The Toshiba AT300 is the latest entry into an ever-expanding middle-ground tablet market, sitting below the heavy-hitters such as the Asus Transformer Pad Infinity and the new iPad but above the ubiquitous array of budget slates.
It's a great tablet if you're looking for native Android (albeit slightly dated now) on the bigger screen at an attractive price.
Honeycomb paved the way for Ice Cream Sandwich, with a slick, tablet-focused UI that doesn't necessarily need to be tweaked by device manufacturers. We love the way Toshiba has left Android 4.0 untouched, leaving you free to explore the platform the way that Google intended.
And Android 4.0 runs incredibly smoothly, thanks to the quad-core Tegra 3 chip powering the proceedings. It had little issue playing back HD media, the latest graphic-hungry games in Google Play provided little problem and switching between tasks is a breeze.
The build quality is also nice. While not as super-skinny as the Toshiba AT200, the Toshiba AT300 is a much more solid-feeling tablet, and the use of textured aluminium on the rear makes it comfortable to hold, even for long periods at a time.
The display, albeit acceptable for the cost, isn't the greatest. Sure, the 1280 x 800 display ticks the HD box, and IPS LCD technology is great, but we just felt that the colours were a little washed out and that viewing the display in bright light was troublesome. There was also a slight issue with backlight bleeding, although we are super-picky on this subject.
Camera quality, when it comes to both still images and videos, isn't of a high quality, although it's down to personal habit as to how much of an issue this is. And poor tablet camera action isn't a problem that's unique to Toshiba, with none of its main rivals offering anything staggeringly superior in this respect.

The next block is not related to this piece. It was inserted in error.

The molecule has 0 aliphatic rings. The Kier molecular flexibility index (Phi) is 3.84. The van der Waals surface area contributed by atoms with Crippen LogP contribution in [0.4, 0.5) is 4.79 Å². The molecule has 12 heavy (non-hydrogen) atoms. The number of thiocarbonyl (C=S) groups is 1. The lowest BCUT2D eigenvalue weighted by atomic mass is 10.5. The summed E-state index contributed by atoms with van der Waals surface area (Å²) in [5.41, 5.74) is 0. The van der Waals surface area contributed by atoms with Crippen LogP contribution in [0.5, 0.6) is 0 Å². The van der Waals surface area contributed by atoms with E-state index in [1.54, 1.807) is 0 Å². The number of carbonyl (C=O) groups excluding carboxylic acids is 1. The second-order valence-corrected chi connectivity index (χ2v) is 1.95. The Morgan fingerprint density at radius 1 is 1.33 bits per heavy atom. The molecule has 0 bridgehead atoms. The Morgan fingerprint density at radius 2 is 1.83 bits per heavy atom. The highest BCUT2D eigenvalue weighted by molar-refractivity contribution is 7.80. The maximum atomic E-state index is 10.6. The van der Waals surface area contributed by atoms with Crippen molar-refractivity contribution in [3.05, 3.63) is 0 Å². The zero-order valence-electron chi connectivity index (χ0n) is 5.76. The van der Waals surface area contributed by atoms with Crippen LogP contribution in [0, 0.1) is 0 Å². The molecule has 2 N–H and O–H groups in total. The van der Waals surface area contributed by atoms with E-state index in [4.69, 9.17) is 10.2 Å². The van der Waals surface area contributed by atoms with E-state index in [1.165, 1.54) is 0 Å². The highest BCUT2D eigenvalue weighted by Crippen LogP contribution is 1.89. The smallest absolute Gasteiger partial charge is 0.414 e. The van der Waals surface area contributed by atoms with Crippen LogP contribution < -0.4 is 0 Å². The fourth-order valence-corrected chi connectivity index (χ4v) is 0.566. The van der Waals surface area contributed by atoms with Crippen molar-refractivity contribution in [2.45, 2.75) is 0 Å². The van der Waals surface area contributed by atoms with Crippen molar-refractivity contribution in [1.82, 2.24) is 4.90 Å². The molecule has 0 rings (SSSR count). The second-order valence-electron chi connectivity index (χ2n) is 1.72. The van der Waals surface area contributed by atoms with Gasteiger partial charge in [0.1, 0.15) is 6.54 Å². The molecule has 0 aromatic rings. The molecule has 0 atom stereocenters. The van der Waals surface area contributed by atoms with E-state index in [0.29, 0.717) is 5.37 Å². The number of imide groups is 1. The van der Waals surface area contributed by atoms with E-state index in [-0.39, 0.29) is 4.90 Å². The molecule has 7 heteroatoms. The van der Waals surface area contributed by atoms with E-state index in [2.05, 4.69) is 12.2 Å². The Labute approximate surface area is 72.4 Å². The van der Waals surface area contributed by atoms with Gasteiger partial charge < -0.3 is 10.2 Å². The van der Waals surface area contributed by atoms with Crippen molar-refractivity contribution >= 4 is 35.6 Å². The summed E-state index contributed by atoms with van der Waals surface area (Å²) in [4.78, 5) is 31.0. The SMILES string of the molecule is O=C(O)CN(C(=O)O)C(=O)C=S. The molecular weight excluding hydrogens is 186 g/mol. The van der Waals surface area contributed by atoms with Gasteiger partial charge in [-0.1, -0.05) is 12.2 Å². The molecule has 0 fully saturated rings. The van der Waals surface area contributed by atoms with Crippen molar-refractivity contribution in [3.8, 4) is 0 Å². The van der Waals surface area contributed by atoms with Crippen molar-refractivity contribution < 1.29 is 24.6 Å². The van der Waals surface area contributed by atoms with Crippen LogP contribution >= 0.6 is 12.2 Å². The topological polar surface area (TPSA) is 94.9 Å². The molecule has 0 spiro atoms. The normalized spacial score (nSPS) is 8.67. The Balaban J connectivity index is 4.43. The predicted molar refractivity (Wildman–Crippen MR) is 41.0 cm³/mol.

It's impossible not to start with the price, because it's most likely the thing that will have the greatest draw on your tablet-focused attention.
If you're adamant that you want an Android tablet and you can't stretch to the hefty RRP of the Asus Transformer Pad Infinity, then realistically your options are the Toshiba AT300, the Acer Iconia Tab A510 or the Asus Transformer Pad 300.
Asus' contender trumps Toshiba's by offering the hybrid keyboard option and, although much bulkier, the Acer Iconia Tab A510 is a slightly slicker (and marginally quicker) tablet with a few nice software tweaks and a much better battery life.
That's not to say that the Toshiba AT300 is a long way off these two rivals - it's an incredibly tight affair, and it's ultimately down to personal preference as to which one Android fans will prefer.
The bottom line is, if you're looking for a solid Android tablet with a strongly build, nice-looking design and speedy processor, along with plenty of storage and connectivity features - and you don't want to go over £400/$450 - then the Toshiba AT300 may be just the tablet for you.